Yet, Petra was not free in Germany to home school her children because Germany has banned homeschooling since World War I. German families who choose to homeschool their children face legal action, including imprisonment, the loss of custody of their children and fines. The United States, where homeschooling has been legal in all 50 states for more than a generation, does not recognize homeschooling as a valid claim for asylum. Earlier this year, Republicans in Congress advanced a bill to grant asylum to families who want to homeschool their children, but the bill failed to gain bi-partisan support because its authors refused to recognize the importance of protecting all asylum seekers. While the bill may have helped families like the Albrechts, it would have come at the expense of unaccompanied children. Specifically, it would have raised the standards for unaccompanied children to prove that they would be threatened if deported.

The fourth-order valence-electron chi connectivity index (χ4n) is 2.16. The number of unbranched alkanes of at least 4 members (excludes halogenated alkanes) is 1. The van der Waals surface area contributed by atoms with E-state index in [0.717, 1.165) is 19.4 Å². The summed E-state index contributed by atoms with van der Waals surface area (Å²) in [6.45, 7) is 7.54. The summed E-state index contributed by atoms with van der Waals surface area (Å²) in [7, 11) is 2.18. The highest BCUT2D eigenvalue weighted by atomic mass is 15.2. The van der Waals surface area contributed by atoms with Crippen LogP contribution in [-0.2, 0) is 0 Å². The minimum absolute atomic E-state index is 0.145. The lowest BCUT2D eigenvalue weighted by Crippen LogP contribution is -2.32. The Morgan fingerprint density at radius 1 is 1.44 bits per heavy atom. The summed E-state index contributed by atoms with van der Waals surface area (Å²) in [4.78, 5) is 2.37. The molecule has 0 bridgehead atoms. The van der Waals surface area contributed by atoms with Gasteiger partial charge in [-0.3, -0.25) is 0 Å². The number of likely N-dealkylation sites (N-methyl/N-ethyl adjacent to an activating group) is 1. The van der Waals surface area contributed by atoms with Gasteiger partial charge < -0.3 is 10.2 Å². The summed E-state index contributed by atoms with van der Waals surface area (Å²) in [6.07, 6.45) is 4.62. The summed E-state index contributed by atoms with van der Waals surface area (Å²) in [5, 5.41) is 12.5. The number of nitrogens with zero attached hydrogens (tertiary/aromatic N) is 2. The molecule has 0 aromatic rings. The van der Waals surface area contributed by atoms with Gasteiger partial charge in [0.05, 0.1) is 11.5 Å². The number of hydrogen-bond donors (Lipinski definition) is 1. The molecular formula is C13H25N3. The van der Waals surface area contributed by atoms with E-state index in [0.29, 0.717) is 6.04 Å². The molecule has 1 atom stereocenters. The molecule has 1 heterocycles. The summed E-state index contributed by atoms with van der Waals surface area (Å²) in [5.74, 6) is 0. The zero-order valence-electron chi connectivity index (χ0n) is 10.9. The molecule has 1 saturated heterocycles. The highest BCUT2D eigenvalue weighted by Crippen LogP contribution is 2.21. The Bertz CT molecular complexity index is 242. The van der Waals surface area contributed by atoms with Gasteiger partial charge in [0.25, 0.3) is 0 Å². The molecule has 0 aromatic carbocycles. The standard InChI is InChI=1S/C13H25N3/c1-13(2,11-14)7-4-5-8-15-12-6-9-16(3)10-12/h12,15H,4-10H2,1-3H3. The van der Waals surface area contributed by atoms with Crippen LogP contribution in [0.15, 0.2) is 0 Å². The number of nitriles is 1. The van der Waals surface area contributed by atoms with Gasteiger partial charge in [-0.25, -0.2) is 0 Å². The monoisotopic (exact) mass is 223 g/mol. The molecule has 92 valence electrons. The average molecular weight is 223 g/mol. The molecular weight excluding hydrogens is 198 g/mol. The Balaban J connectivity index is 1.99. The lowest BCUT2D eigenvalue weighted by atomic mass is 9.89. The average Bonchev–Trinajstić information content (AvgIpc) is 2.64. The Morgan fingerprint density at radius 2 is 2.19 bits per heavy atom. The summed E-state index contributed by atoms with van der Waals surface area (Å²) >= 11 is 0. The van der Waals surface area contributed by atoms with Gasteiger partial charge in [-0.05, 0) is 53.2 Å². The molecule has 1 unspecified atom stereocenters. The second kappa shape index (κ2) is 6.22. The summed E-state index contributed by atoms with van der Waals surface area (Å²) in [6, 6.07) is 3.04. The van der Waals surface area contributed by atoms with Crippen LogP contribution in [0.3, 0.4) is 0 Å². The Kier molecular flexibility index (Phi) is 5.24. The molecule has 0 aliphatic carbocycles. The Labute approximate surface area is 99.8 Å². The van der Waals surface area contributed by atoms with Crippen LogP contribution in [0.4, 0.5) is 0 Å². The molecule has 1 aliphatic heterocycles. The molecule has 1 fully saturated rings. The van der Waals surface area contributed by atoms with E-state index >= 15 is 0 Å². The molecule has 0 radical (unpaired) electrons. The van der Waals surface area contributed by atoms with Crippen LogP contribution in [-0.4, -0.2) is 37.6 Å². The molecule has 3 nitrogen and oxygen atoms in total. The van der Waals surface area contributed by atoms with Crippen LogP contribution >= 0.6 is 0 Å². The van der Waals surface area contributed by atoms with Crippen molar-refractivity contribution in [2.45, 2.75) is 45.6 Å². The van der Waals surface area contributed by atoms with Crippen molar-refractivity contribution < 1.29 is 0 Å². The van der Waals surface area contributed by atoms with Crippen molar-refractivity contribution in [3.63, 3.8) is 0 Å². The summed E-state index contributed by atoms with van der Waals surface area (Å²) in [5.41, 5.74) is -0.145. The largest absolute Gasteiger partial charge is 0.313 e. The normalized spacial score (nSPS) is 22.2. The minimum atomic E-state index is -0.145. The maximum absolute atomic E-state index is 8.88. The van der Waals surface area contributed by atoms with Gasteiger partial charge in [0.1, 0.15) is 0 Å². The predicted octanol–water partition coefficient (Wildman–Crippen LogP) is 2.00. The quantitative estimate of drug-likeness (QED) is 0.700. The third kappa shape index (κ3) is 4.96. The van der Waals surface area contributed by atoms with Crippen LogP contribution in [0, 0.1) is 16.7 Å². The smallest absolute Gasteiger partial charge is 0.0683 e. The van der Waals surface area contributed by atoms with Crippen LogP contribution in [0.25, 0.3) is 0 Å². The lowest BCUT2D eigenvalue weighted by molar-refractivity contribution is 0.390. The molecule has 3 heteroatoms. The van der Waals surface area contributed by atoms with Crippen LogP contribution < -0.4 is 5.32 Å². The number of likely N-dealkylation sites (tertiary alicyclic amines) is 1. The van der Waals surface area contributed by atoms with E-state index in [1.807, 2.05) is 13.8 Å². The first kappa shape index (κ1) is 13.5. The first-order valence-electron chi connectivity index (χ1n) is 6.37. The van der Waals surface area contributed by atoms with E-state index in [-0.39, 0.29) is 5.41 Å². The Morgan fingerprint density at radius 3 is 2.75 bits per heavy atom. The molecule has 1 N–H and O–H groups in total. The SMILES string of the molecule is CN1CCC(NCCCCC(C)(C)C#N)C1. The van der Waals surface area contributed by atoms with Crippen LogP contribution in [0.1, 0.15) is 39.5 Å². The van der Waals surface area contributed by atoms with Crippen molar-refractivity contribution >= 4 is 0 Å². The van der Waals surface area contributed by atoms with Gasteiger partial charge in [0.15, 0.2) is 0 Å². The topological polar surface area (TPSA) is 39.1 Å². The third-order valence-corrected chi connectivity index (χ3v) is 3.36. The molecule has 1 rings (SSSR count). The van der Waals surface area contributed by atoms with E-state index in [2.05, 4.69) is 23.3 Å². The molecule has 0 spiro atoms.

In what seems like an effort to enforce Germany's antiquated law, the Jugendamt terminated the parental rights of Petra over her son Jayson in June 2011. Left with no other choice, Petra came to the United States with her children on a visa waiver program. The Albrecht family explains that they spent the next three years ensuring that Jayson was educated at home.
"My mother and I believe in fundamental freedoms, and that parents have a right to direct their children's education, as per the core values with which a child has been brought up," says Nicole, Jayson's older sister, who has spent the last 11 months in U.S. immigration detention.
U.S. Immigration Detention, Extradition, & Violations of the Law